"I gained a bunch of weight," he says. "I didn't socialize as much. I probably drank more and smoked more. When you're crunching in that way and you have the psychology that I do and you're doing it for as long as I was, it just becomes your entire life. That's all you're doing. And any spare time that you have is basically dedicated to this, this idea of adulting, like paying my bills and doing my laundry and feeding myself when I'm not being fed by the studio, which was most of the time. I wouldn't recommend it necessarily.
"When I joined Hangar 13, I started crunching basically as soon as I had arrived in San Francisco, which meant that I never really figured out how to live there, which was difficult socially. And just in terms of lifestyle, it created this scenario where I barely lived in my apartment. I hadn't really explored San Francisco. I haven't really met anyone there except for the people that I've worked with. It just creates bad patterns in your life."
Coming out of the most protracted and intense crunch yet, Rosen took three months to travel and try to relax. Returning to the US, he started his own company -- Short For A Knight -- and began working on his own game, Nectar Vector. Once again, he was working at nights and weekends while continuing at Hangar 13, this time for himself.
"No, unionization is not going to fix everything that's wrong with the industry, but by God it will help"
After another year, Rosen left Hangar 13 and with Nick Breckon (formerly of Telltale and Bethesda) started another studio, Final Final, that is currently working on an as-yet unannounced project. Conceived of during a three-day game jam internal to Klei, and purchased from Klei founder Jamie Cheng for one dollar upon leaving, Nectar Vector is a colorful, fun, less violent, local multiplayer game "about pollinating flowers with a 60's psychedelic rock aesthetic."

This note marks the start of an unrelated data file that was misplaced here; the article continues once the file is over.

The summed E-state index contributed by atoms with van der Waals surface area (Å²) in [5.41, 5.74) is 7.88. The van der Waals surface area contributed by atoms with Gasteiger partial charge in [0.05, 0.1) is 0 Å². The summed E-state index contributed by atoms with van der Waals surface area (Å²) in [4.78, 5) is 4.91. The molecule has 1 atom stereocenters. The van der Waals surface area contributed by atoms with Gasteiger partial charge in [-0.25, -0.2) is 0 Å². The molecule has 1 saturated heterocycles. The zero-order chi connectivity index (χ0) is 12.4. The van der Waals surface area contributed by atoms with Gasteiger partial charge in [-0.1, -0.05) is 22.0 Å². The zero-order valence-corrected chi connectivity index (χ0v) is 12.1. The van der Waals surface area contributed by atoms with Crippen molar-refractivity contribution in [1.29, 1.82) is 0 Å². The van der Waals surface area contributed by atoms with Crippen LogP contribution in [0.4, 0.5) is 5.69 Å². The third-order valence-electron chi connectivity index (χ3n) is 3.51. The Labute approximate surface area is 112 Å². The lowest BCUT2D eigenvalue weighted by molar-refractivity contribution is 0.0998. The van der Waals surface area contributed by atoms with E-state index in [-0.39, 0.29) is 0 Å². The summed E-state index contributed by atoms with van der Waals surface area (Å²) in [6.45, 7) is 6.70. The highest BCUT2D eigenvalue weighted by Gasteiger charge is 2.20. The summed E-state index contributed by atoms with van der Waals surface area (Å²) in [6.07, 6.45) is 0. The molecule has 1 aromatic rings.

Even as his own boss though, Rosen has trouble finding a work pattern that avoids crunch. So ingrained are these traits and practices that he finds himself going down the same paths, even with no one to answer to.
"We just finished this push to get our demo done and we're going to start reaching out to potential funding partners now," he said. "I spent the last four months working really hard and it's now hard for me to relax because I don't know how to live my life. I don't remember what normal days are like. So it's this process of rebuilding and kind of re-establishing healthy routines."
When asked what he thought of the recent layoffs at Blizzard/Activision, Rosen interrupted the question to simply yell "UNIONIZE! UNIONIZE!" adding: "It makes me fucking furious."
We discussed similarities between game development and film/TV making, which has been successfully unionized through virtually all levels of production for years. Game Workers Unite International also came up, which has successfully been recognized in Britain and which has branches in many major cities. We agreed that widespread change will probably start with one large company.
"There has to be a vanguard, there's gotta be one first thing," says Rosen. "I don't think realistically we can expect for a sweeping whole industry unionization all at once. It's going to be a process and we have to keep at it and there's going to be someone that's going to sort of break the levee and then hopefully that lets the rest of us kind of flood through.
"No, unionization is not going to fix everything that's wrong with the industry, but by God it will help."